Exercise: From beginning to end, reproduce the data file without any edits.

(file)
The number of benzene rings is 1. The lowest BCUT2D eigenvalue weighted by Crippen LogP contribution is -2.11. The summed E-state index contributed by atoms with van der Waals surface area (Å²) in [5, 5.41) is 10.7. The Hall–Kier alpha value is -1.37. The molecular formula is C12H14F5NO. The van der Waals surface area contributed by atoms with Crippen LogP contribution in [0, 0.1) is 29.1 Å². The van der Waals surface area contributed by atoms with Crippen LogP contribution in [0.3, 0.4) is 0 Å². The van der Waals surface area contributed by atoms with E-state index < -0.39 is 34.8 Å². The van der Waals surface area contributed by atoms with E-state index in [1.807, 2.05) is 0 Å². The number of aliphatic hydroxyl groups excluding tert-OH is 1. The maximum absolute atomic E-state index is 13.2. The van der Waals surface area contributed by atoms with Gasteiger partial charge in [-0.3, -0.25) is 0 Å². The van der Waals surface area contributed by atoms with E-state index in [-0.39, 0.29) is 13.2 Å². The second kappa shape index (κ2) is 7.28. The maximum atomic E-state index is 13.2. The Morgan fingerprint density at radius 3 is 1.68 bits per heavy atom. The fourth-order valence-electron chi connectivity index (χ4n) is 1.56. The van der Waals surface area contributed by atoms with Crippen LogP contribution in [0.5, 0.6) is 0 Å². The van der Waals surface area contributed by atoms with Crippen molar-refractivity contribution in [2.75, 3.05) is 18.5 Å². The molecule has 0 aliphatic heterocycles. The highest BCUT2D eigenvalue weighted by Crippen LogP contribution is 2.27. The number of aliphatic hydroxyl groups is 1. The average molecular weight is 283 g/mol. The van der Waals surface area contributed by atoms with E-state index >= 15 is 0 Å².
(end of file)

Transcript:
The number of benzene rings is 1. The lowest BCUT2D eigenvalue weighted by Crippen LogP contribution is -2.11. The summed E-state index contributed by atoms with van der Waals surface area (Å²) in [5, 5.41) is 10.7. The Hall–Kier alpha value is -1.37. The molecular formula is C12H14F5NO. The van der Waals surface area contributed by atoms with Crippen LogP contribution in [0, 0.1) is 29.1 Å². The van der Waals surface area contributed by atoms with Crippen LogP contribution in [0.3, 0.4) is 0 Å². The van der Waals surface area contributed by atoms with E-state index < -0.39 is 34.8 Å². The van der Waals surface area contributed by atoms with E-state index in [1.807, 2.05) is 0 Å². The number of aliphatic hydroxyl groups excluding tert-OH is 1. The maximum absolute atomic E-state index is 13.2. The van der Waals surface area contributed by atoms with Gasteiger partial charge in [-0.3, -0.25) is 0 Å². The van der Waals surface area contributed by atoms with E-state index in [-0.39, 0.29) is 13.2 Å². The second kappa shape index (κ2) is 7.28. The maximum atomic E-state index is 13.2. The Morgan fingerprint density at radius 3 is 1.68 bits per heavy atom. The fourth-order valence-electron chi connectivity index (χ4n) is 1.56. The van der Waals surface area contributed by atoms with Crippen LogP contribution in [0.5, 0.6) is 0 Å². The van der Waals surface area contributed by atoms with Crippen molar-refractivity contribution in [2.75, 3.05) is 18.5 Å². The molecule has 0 aliphatic heterocycles. The highest BCUT2D eigenvalue weighted by Crippen LogP contribution is 2.27. The number of aliphatic hydroxyl groups is 1. The average molecular weight is 283 g/mol. The van der Waals surface area contributed by atoms with E-state index >= 15 is 0 Å².